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trademark for a preparation of ceftriaxone sodium, a cephalosporin antibiotic.
Miller-Keane Encyclopedia and Dictionary of Medicine, Nursing, and Allied Health, Seventh Edition. © 2003 by Saunders, an imprint of Elsevier, Inc. All rights reserved.

ceftriaxone sodium


Pharmacologic class: Third-generation cephalosporin

Therapeutic class: Anti-infective

Pregnancy risk category B

GI: nausea, vomiting, diarrhea, abdominal cramps, oral candidiasis, pseudomembranous colitis, pancreatitis, Clostridium difficile-associated diarrhea


Interferes with bacterial cell-wall synthesis and division by binding to cell wall, causing cell to die. Active against gram-negative and gram-positive bacteria, with expanded activity against gram-negative bacteria. Exhibits minimal immunosuppressant activity.


Powder for injection: 250 mg, 500 mg, 1 g, 2 g

Premixed containers: 1 g/50 ml, 2 g/50 ml

Indications and dosages

Infections of respiratory system, bones, joints, and skin; septicemia
Adults: 1 to 2 g/day I.M. or I.V. or in equally divided doses q 12 hours. Maximum daily dosage is 4 g.

Uncomplicated gonorrhea
Adults: 250 mg I.M. as a single dose

Surgical prophylaxis
Adults: 1 g I.V. as a single dose within 1 hour before start of surgical procedure

Adults: 1 g to 2 g I.V. q 12 hours for 10 to 14 days
Children: Initially, 100 mg/kg/day I.M. or I.V. (not to exceed 4 g). Then 100 mg/kg/day I.M. or I.V. once daily or in equally divided doses q 12 hours (not to exceed 4 g) for 7 to 14 days.

Otitis media
Children: 50 mg/kg I.M. as a single dose; maximum of 1 g/dose.

Skin and skin-structure infections
Children: 50 to 75 mg/kg/day I.V. or I.M. once or twice daily. Maximum dosage is 2 g daily.

Other serious infections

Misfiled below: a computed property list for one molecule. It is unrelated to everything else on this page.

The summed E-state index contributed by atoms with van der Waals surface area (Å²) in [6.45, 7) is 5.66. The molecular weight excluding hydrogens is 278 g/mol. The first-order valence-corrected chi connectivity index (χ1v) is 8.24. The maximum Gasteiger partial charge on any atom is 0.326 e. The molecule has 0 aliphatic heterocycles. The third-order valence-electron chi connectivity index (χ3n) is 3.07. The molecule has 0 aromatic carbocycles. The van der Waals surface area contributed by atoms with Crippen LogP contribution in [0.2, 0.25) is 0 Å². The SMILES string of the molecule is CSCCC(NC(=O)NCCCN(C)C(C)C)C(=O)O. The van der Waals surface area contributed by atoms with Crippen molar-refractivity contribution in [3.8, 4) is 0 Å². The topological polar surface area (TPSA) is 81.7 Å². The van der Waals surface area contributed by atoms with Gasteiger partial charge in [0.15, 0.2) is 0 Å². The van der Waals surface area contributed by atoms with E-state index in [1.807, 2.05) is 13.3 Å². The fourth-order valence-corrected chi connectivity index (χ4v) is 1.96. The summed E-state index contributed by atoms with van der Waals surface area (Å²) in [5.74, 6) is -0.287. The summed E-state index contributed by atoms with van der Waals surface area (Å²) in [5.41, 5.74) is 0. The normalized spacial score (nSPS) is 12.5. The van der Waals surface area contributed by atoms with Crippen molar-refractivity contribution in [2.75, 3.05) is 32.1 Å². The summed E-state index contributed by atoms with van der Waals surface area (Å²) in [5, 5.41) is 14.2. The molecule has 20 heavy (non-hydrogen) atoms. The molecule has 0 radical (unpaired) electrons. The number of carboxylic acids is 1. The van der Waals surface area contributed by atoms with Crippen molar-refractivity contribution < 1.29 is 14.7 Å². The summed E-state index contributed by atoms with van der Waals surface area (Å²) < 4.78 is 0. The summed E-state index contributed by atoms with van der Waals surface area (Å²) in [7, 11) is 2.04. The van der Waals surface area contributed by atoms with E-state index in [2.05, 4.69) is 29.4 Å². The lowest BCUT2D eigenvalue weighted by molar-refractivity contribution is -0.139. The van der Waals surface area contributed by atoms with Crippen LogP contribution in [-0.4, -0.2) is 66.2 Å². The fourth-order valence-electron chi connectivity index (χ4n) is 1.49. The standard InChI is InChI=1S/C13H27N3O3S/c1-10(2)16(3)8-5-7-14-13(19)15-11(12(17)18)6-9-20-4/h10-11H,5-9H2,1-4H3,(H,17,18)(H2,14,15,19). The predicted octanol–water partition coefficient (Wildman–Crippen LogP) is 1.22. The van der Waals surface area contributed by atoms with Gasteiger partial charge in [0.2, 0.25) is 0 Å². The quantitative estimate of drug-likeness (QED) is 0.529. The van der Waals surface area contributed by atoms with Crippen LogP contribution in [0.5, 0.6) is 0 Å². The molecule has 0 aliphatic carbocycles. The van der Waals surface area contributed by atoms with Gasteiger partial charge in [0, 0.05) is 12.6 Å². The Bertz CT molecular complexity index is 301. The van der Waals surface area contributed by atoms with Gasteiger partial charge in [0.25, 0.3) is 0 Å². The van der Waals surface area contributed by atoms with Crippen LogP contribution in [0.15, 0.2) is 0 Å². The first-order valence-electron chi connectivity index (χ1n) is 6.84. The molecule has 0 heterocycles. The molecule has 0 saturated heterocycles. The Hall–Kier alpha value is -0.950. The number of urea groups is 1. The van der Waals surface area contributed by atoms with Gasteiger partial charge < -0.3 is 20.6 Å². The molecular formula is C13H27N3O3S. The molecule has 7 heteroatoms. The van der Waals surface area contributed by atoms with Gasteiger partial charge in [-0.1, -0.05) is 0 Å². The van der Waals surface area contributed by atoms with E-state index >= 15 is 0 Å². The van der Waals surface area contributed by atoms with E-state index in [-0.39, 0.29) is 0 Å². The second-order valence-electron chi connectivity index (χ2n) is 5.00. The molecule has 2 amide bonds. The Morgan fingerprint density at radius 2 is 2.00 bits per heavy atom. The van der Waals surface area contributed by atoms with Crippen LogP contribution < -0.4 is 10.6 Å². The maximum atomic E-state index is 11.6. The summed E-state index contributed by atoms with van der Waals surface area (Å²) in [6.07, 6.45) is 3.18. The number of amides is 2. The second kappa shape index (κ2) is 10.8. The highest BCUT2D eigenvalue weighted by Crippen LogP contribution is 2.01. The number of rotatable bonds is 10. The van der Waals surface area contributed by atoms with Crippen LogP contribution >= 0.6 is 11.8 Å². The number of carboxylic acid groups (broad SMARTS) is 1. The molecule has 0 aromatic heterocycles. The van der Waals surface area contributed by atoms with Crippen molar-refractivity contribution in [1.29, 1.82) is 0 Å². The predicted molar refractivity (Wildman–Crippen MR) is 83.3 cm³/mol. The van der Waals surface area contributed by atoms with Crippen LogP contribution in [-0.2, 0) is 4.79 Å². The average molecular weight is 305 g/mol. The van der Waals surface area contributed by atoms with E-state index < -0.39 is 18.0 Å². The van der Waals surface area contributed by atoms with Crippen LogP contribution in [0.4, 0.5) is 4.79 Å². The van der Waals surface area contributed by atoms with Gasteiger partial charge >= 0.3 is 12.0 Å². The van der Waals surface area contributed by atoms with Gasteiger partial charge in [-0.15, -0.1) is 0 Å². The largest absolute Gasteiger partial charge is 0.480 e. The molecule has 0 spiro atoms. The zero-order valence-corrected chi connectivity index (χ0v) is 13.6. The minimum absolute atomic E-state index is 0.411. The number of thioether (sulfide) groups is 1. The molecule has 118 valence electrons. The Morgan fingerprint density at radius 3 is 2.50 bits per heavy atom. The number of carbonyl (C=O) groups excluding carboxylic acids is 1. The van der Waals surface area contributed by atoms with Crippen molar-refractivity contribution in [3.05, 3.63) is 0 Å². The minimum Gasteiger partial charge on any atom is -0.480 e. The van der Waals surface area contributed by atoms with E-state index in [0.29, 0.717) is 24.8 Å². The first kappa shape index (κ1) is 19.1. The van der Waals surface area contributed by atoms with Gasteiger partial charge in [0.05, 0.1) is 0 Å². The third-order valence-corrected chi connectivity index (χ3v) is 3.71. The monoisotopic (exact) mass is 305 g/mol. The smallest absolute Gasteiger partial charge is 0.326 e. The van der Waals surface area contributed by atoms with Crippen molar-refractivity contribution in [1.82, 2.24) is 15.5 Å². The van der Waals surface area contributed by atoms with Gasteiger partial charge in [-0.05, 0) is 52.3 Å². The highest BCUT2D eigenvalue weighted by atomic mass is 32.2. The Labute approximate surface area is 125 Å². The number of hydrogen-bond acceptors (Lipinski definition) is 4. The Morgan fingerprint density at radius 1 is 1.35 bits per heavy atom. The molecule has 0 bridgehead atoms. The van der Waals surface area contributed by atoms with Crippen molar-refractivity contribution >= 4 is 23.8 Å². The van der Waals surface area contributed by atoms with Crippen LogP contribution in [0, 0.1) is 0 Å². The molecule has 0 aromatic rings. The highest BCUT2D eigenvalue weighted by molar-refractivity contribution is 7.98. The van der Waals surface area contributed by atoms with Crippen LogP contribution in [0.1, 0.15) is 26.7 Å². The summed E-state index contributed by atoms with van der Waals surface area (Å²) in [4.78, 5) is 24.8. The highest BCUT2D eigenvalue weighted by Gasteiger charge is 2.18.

Children: 50 to 75 mg/kg/day I.V. or I.M. once or twice daily

Dosage adjustments

• Hepatic dysfunction with significant renal impairment

Off-label uses

• Disseminated gonorrhea

• Endocarditis

• Epididymitis

• Gonorrhea-associated meningitis

• Lyme disease

Neisseria meningitides carriers

• Pelvic inflammatory disease


• Neonates (28 days or younger)


Use cautiously in:

• hypersensitivity to cephalosporins or penicillins, allergies

• renal impairment, hepatic disease, gallbladder disease, phenylketonuria

• history of GI disease, diarrhea following antibiotic therapy

• pregnant or breastfeeding patients.


• Obtain specimens for culture and sensitivity testing as necessary before starting therapy.

Be aware that drug mustn't be given with or within 48 hours of calcium-containing I.V. solutions, including calcium-containing continuous infusions such as parenteral nutrition, because of risk of precipitation of ceftriaxone calcium salt (particularly in neonates).

• Know that drug for I.V. injection is compatible with sterile water, normal saline solution, dextrose 5% in water (D5W), half-normal saline solution, and D5W and normal saline solution.

• After reconstituting, dilute further to desired concentration for intermittent I.V. infusion. Infuse over 30 minutes.

• For I.M. use, reconstitute powder for injection with compatible solution by adding 0.9 ml of diluent to 250-mg vial, 1.8 ml to 500-mg vial, 3.6 ml to 1-g vial, or 7.2 ml to 2-g vial, to yield a concentration averaging 250 mg/ml.